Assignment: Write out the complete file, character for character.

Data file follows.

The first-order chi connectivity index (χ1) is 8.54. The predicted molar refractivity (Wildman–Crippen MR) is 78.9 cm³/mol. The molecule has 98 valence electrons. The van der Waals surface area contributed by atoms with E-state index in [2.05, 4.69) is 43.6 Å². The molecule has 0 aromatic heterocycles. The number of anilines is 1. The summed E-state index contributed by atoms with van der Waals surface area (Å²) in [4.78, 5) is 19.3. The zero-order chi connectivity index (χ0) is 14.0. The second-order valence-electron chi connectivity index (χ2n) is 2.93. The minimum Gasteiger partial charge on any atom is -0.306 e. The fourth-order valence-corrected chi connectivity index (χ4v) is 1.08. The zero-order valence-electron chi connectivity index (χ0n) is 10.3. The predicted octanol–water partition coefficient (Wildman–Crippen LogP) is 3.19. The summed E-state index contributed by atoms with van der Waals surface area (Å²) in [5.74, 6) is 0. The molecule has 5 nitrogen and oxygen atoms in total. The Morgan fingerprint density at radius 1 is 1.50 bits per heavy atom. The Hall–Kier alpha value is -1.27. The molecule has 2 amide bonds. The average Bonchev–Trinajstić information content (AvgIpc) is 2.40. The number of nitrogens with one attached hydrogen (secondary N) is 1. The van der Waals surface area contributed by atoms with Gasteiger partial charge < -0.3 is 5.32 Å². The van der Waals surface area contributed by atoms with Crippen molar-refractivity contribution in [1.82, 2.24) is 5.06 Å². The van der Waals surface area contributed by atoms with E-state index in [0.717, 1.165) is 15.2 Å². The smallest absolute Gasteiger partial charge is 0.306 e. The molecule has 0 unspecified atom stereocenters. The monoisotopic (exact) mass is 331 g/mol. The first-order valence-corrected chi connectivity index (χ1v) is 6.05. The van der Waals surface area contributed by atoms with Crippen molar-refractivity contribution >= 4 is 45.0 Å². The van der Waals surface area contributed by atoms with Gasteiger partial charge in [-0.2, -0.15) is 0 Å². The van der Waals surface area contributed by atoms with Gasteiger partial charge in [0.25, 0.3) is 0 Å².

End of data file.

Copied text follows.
The first-order chi connectivity index (χ1) is 8.54. The predicted molar refractivity (Wildman–Crippen MR) is 78.9 cm³/mol. The molecule has 98 valence electrons. The van der Waals surface area contributed by atoms with E-state index in [2.05, 4.69) is 43.6 Å². The molecule has 0 aromatic heterocycles. The number of anilines is 1. The summed E-state index contributed by atoms with van der Waals surface area (Å²) in [4.78, 5) is 19.3. The zero-order chi connectivity index (χ0) is 14.0. The second-order valence-electron chi connectivity index (χ2n) is 2.93. The minimum Gasteiger partial charge on any atom is -0.306 e. The fourth-order valence-corrected chi connectivity index (χ4v) is 1.08. The zero-order valence-electron chi connectivity index (χ0n) is 10.3. The predicted octanol–water partition coefficient (Wildman–Crippen LogP) is 3.19. The summed E-state index contributed by atoms with van der Waals surface area (Å²) in [5.74, 6) is 0. The molecule has 5 nitrogen and oxygen atoms in total. The Morgan fingerprint density at radius 1 is 1.50 bits per heavy atom. The Hall–Kier alpha value is -1.27. The molecule has 2 amide bonds. The average Bonchev–Trinajstić information content (AvgIpc) is 2.40. The number of nitrogens with one attached hydrogen (secondary N) is 1. The van der Waals surface area contributed by atoms with Gasteiger partial charge < -0.3 is 5.32 Å². The van der Waals surface area contributed by atoms with Crippen molar-refractivity contribution in [1.82, 2.24) is 5.06 Å². The van der Waals surface area contributed by atoms with E-state index in [0.717, 1.165) is 15.2 Å². The smallest absolute Gasteiger partial charge is 0.306 e. The molecule has 0 unspecified atom stereocenters. The monoisotopic (exact) mass is 331 g/mol. The first-order valence-corrected chi connectivity index (χ1v) is 6.05. The van der Waals surface area contributed by atoms with Crippen molar-refractivity contribution >= 4 is 45.0 Å². The van der Waals surface area contributed by atoms with Gasteiger partial charge in [-0.2, -0.15) is 0 Å². The van der Waals surface area contributed by atoms with Gasteiger partial charge in [0.25, 0.3) is 0 Å².